Who's got loads for the 6.5x55?


PDA






riddleofsteel
September 14, 2004, 10:25 PM
I have been doing some loading for a Remington Classic in 6.5x55. The 6.5x55 is one of those older cartridges that is held back in the 1896 Mauser but can really shine in a modern rifle like the Remington 700 or Winchester 70. I really enjoy loading for a rifle where you have enough room in the magazine to seat bullets out as far as you need to allow the bullet to almost kiss the lands when chambered. One of my pet peeves about short actions is that the dern magazines are so short. The German engineers that designed the 6.5x55 used the same concept as the 8mm Mauser cartridge in that they use almost 100% of the case capacity only seating the bullet enough to hold it in place.
For loads I have been using Remington cases, Benchrest primers, and the excellent Hornady 129 grain SP. So far IMR 4350, H 4831, and Reloader 22 all seem to be in the runing as top velocity and accuracy.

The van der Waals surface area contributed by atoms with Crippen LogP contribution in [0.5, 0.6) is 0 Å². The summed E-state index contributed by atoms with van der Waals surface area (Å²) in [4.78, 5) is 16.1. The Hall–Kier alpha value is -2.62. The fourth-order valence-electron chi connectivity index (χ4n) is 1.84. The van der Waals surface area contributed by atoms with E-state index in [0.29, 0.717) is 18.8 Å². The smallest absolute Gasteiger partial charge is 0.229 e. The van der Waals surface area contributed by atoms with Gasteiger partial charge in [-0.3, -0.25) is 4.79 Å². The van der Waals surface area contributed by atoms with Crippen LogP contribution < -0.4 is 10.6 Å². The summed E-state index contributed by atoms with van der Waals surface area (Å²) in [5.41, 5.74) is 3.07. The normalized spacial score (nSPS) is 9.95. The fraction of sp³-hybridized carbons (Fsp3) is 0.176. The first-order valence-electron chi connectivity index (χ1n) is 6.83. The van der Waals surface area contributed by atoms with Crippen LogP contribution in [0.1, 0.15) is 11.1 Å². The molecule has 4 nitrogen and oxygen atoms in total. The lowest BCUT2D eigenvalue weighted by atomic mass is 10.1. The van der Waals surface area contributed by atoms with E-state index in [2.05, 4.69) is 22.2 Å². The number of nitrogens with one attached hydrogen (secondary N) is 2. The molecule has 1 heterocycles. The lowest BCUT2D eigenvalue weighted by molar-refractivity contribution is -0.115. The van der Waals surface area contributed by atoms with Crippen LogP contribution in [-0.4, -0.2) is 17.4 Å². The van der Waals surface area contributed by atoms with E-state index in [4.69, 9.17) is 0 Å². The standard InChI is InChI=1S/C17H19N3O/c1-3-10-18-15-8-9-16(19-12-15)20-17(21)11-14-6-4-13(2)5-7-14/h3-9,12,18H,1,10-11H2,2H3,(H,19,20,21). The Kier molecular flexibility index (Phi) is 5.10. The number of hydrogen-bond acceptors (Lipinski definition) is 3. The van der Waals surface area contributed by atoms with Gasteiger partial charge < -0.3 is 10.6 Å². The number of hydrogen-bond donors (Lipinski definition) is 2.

I have several pounds of IMR 4350 on hand. However I use H 4831 for my 25-06 loading and for the 6.5-.284 so I have it around also. My supply of Reloader 22 is limited to part of an old can left from some other long forgotten project.
Do some of you have pet loads for the 6.5X55 in a modern rifle you would like to share?

If you enjoyed reading about "Who's got loads for the 6.5x55?" here in TheHighRoad.org archive, you'll LOVE our community. Come join TheHighRoad.org today for the full version!
Wildalaska
September 14, 2004, 10:37 PM
I have a load that dulicates mil spec, but its mild

WildmoaAlaska

Clark
September 15, 2004, 03:36 AM
Is there something stronger in the Rem700 than the 96 Mauser?
I own both guns, and I can't see anything.
The Swedes chamber the '96 in .270 and sell it.
The 270 is 65 kpsi, proof loads at 84.5 to 91 kpsi.

niemand
September 15, 2004, 09:15 AM
"M-96" (And Simular) Actions given Stateside "Military Action-Beware" status. Most of this "Rumour/Urban Legend" material.